Climate change is playing havoc with the timing of the seasons and could drastically
alter the landscape, according to one of the most comprehensive studies of its
Frogs have begun spawning in Britain as early as October, oaks are coming into
leaf three weeks earlier than they were 50 years ago and there were an unprecedented
4,000 sightings of bumblebees by the end of January this year.
Scientists, who also noted that people were mowing their lawns earlier, have
concluded that spring now arrives ahead of schedule.
The findings were submitted to scientists at the UK Phenology Network by hundreds
of paid observers across the country and have been combined with environmental
data over three centuries. The study is bound to intensify calls for tighter
controls on environmental pollution linked to climate change.
The report, published yesterday in the BBC Wildlife Magazine, provides startling
evidence of how nature is reacting to rising temperatures and changing rainfall
patterns. Authors of the report have calculated that spring starts around six
days earlier for every 1C temperature rise but not all species are affected
in the same way.
For example for every 1C temperature rise, oak trees come into leaf 10 days
earlier compared to four days earlier for the ash, its main competitor for space.
In an example of the ecological balance being upset, these changes also affect
caterpillars, which are developing earlier to meet the need to feed on the trees'
young leaves. This may also have an effect on the migratory patterns of birds
that feed on the insects, which can more readily adapt to climate change.
"The findings suggest that there won't be a smooth progression towards
a warmer climate, with all species advancing in unison, but rather that different
responses may disrupt the complex linkages in nature," said Tim Sparks,
one of the report's authors.
The authors predict more drastic changes if, as expected, global temperatures
rise between 2C and 6C.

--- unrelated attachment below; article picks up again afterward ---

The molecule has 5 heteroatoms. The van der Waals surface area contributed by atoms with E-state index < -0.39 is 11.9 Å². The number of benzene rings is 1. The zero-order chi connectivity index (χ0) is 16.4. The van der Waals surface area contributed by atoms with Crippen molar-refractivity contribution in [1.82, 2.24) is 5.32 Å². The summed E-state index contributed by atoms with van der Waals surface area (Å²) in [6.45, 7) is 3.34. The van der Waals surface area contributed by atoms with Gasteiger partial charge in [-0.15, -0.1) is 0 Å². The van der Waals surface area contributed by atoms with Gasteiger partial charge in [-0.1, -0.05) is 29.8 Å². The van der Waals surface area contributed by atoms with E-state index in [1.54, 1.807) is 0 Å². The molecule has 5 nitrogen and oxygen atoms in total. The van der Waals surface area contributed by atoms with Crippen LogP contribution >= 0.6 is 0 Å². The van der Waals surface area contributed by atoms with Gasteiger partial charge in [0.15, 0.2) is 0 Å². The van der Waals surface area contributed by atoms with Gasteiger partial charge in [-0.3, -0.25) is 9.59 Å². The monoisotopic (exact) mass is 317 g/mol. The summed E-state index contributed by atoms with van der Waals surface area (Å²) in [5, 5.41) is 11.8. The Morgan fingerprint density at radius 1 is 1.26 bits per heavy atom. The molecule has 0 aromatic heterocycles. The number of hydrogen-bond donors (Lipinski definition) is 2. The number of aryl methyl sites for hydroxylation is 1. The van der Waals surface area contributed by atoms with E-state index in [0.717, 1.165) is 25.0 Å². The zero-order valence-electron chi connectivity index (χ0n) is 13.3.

It is now warmer than at any point in the past 1,000 years and nine of the
10 warmest years have occurred in the past decade.
England's beech woods may disappear along with animals such as Scotland's capercaillie
and snow bunting - both birds which prefer a cold environment.
The landscape may also change because of shifting rainfall patterns, more extreme
weather and rising sea levels, the report predicts. Arable farming may migrate
to the west as parts of East Anglia become too dry to cultivate.
"Climate change will affect our wildlife but nature is difficult to predict"
said Mr Sparks. "What is clear is that we need to act now if we are able
to help the natural world to survive and adapt to future change."
Under a warming climate, Britain may be invaded by new animals and plants.
Among birds, the candidates include the black kite, cattle egret and hoopoe.
There may also be new moths and butterflies, including the mazarine blue butterfly
and the black-veined white butterfly.
More evidence of change
The long-winged conehead, formerly restricted to the south coast, has moved
60 miles north.
RED ADMIRAL BUTTERFLY
A migrating species that is now spending the winter in the UK.
Spawning has occurred before Christmas for several years in milder parts of
Cornwall. Researchers have discovered dozens of cases in October and as far
north as Northern Ireland.
Activity in winter is aided by exotic flowers but scientists have logged 4,000
reports of bees in January in what is called a "significant change"
Flowering is no longer restricted to spring with it being spotted on Christmas
Day. There are similar changes with the white dead-nettle.
In the past 50 years the oak has come into leaf three weeks earlier. In southern
England leaves now emerge in late March.
Now grows all year with 7 per cent of respondents to the survey in Scotland
cutting their grass in winter.